N-acetylcysteine is an antioxidant that may help to prevent lung damage in people with idiopathic pulmonary fibrosis (IPF), although its effectiveness is far from decided. The treatment is thought to possibly protect the lungs from injury caused by the disease.
It is usually indicated as an adjuvant therapy for people with abnormal, viscid (sticky) or mucous secretions resulting from various lung conditions. Its more common side effects are mild nausea, stomach upset and vomiting.
IPF is often treated with a combination of three medications: prednisone, azathioprine and N-acetylcysteine. However, in a 2011 update to its guidelines for idiopathic pulmonary fibrosis, The American Thoracic Society analyzed recent studies and found this combination potentially harmful for IPF patients. Based on the findings in a single trial, the guidelines recommended against the combination, although IPF patients already using it should continue and change only after consultation with a physician and based on their preferences.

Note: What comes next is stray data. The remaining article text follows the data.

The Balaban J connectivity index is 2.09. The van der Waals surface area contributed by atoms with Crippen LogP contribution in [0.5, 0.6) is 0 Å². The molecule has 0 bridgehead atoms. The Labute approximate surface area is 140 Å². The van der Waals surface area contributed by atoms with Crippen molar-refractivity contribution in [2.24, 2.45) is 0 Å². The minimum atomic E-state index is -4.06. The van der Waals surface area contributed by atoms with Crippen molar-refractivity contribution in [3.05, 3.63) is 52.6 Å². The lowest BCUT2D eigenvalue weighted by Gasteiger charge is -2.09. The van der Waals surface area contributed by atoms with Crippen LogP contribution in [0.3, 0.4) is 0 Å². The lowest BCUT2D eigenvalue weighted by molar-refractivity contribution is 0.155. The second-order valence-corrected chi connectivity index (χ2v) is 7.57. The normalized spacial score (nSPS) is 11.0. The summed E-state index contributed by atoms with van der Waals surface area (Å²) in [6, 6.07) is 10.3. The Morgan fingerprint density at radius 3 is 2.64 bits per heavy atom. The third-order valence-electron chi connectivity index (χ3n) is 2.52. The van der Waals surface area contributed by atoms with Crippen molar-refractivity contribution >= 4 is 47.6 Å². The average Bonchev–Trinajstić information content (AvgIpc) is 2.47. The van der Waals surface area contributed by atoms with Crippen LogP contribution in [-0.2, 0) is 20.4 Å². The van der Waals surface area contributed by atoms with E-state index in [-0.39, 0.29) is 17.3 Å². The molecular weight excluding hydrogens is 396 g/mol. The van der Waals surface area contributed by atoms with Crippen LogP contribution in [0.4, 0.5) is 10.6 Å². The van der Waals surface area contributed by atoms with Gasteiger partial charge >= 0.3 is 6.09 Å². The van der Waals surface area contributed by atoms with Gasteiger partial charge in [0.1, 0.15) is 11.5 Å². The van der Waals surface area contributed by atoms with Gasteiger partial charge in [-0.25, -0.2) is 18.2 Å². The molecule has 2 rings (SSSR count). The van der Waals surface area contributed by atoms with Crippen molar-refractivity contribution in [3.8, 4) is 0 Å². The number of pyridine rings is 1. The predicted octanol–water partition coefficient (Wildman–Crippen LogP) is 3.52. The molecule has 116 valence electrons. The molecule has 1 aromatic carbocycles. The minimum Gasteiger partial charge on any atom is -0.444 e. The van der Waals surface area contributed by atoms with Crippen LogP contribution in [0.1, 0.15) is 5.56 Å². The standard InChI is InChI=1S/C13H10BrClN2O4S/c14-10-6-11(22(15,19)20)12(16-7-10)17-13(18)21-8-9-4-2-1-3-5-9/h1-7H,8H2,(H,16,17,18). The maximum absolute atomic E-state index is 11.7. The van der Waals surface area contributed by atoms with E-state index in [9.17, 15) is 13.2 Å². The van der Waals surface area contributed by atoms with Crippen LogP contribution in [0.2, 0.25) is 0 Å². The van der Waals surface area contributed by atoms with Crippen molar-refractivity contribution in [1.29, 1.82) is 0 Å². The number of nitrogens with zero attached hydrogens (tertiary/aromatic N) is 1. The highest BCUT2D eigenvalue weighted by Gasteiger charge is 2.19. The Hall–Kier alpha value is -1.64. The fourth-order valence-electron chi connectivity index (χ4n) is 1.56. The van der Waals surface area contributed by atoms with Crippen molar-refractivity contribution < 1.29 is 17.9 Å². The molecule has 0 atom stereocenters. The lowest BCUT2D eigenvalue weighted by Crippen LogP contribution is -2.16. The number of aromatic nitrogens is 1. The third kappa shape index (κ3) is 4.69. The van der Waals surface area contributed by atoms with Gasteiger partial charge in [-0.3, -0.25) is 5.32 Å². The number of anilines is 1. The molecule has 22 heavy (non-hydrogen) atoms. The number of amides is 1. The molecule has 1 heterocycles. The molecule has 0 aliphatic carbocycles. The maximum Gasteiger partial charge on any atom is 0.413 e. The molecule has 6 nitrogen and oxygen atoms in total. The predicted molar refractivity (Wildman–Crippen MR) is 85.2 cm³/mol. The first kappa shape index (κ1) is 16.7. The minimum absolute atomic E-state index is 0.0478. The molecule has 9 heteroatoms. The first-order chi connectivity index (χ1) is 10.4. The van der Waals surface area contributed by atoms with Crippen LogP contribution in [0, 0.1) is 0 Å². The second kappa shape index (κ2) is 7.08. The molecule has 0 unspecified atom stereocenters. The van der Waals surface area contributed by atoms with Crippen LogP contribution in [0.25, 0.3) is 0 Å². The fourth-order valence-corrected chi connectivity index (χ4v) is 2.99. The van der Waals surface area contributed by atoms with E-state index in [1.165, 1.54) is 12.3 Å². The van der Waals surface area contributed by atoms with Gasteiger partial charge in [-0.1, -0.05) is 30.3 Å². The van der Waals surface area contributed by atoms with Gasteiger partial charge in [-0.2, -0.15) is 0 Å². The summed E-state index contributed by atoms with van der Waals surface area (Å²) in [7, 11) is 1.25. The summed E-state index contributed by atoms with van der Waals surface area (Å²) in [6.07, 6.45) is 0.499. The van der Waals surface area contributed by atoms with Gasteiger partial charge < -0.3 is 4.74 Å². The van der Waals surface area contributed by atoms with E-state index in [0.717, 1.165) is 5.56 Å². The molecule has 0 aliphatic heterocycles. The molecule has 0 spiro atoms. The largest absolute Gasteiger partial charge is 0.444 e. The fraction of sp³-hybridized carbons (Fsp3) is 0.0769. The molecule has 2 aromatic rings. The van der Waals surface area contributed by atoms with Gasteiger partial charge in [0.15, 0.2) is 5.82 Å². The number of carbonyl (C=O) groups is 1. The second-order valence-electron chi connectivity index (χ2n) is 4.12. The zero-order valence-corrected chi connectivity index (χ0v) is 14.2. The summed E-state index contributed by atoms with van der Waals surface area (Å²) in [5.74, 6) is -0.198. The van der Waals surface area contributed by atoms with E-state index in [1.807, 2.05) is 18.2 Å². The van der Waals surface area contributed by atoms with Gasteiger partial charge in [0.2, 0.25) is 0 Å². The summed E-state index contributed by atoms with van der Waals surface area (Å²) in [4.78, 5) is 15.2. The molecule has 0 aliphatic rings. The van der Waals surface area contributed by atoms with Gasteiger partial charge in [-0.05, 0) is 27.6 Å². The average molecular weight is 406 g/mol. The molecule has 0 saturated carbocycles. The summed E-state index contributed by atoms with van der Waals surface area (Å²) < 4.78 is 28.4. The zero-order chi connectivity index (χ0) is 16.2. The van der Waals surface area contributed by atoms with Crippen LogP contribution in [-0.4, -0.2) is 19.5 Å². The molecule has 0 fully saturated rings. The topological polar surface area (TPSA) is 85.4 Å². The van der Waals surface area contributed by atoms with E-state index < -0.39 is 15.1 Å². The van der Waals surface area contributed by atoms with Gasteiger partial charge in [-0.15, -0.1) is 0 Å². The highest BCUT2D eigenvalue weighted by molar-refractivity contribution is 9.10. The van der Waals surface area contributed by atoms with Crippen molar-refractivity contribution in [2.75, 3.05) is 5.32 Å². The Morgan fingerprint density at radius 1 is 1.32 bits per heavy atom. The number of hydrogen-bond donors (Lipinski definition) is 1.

Likewise, N-acetylcysteine monotherapy was conditionally recommended as an IPF treatment. Evidence from studies did not find significant improvements in lung functions or quality of life, but also did not find notable changes in adverse outcomes.
Overall, The American Thoracic Society did not recommend stopping or discontinuing N-acetylcysteine monotherapy in those IPF patients already receiving it, but little reason was found to initiate this therapy. The Society also noted little difference between the inhaled or oral forms of N-acetylcysteine.
A Phase 2 study (NCT02707640) also assessed the safety and tolerability of N-acetylcysteine in 123 IPF patients, ages 40 to 80. All were on pirfenidone treatment and assigned either oral acetylcysteine or placebo for 24 weeks.
The study, which ended in February 2015, primarily assessed adverse events, but also evaluated changes in lung function, among other measures. Results suggested that adding N-acetylcysteine to pirfenidone was unlikely to benefit these pulmonary fibrosis patients, as it did not alter the tolerability profile of pirfenidone.
The National Heart, Lung, and Blood Institute continues to support clinical research, using a placebo as a comparative drug, into N-acetylcysteine as a potential pulmonary fibrosis treatment.